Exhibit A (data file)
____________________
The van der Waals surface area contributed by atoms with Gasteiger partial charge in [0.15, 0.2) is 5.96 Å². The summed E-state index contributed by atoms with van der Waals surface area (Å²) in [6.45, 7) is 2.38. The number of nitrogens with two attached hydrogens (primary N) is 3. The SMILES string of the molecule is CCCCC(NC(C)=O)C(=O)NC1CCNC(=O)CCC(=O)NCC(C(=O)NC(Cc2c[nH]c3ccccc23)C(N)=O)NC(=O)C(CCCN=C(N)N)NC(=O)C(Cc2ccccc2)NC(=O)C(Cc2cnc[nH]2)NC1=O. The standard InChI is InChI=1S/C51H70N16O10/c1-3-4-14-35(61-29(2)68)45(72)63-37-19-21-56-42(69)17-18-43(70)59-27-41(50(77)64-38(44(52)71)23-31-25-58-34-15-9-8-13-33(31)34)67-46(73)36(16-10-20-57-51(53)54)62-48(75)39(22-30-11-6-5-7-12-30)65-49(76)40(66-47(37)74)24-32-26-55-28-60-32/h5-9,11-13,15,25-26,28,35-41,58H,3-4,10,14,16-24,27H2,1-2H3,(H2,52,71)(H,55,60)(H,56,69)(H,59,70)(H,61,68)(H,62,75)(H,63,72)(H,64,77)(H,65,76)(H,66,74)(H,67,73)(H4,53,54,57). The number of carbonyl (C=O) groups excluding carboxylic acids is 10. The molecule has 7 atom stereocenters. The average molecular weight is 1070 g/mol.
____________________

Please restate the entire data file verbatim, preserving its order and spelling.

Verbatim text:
The van der Waals surface area contributed by atoms with Gasteiger partial charge in [0.15, 0.2) is 5.96 Å². The summed E-state index contributed by atoms with van der Waals surface area (Å²) in [6.45, 7) is 2.38. The number of nitrogens with two attached hydrogens (primary N) is 3. The SMILES string of the molecule is CCCCC(NC(C)=O)C(=O)NC1CCNC(=O)CCC(=O)NCC(C(=O)NC(Cc2c[nH]c3ccccc23)C(N)=O)NC(=O)C(CCCN=C(N)N)NC(=O)C(Cc2ccccc2)NC(=O)C(Cc2cnc[nH]2)NC1=O. The standard InChI is InChI=1S/C51H70N16O10/c1-3-4-14-35(61-29(2)68)45(72)63-37-19-21-56-42(69)17-18-43(70)59-27-41(50(77)64-38(44(52)71)23-31-25-58-34-15-9-8-13-33(31)34)67-46(73)36(16-10-20-57-51(53)54)62-48(75)39(22-30-11-6-5-7-12-30)65-49(76)40(66-47(37)74)24-32-26-55-28-60-32/h5-9,11-13,15,25-26,28,35-41,58H,3-4,10,14,16-24,27H2,1-2H3,(H2,52,71)(H,55,60)(H,56,69)(H,59,70)(H,61,68)(H,62,75)(H,63,72)(H,64,77)(H,65,76)(H,66,74)(H,67,73)(H4,53,54,57). The number of carbonyl (C=O) groups excluding carboxylic acids is 10. The molecule has 7 atom stereocenters. The average molecular weight is 1070 g/mol.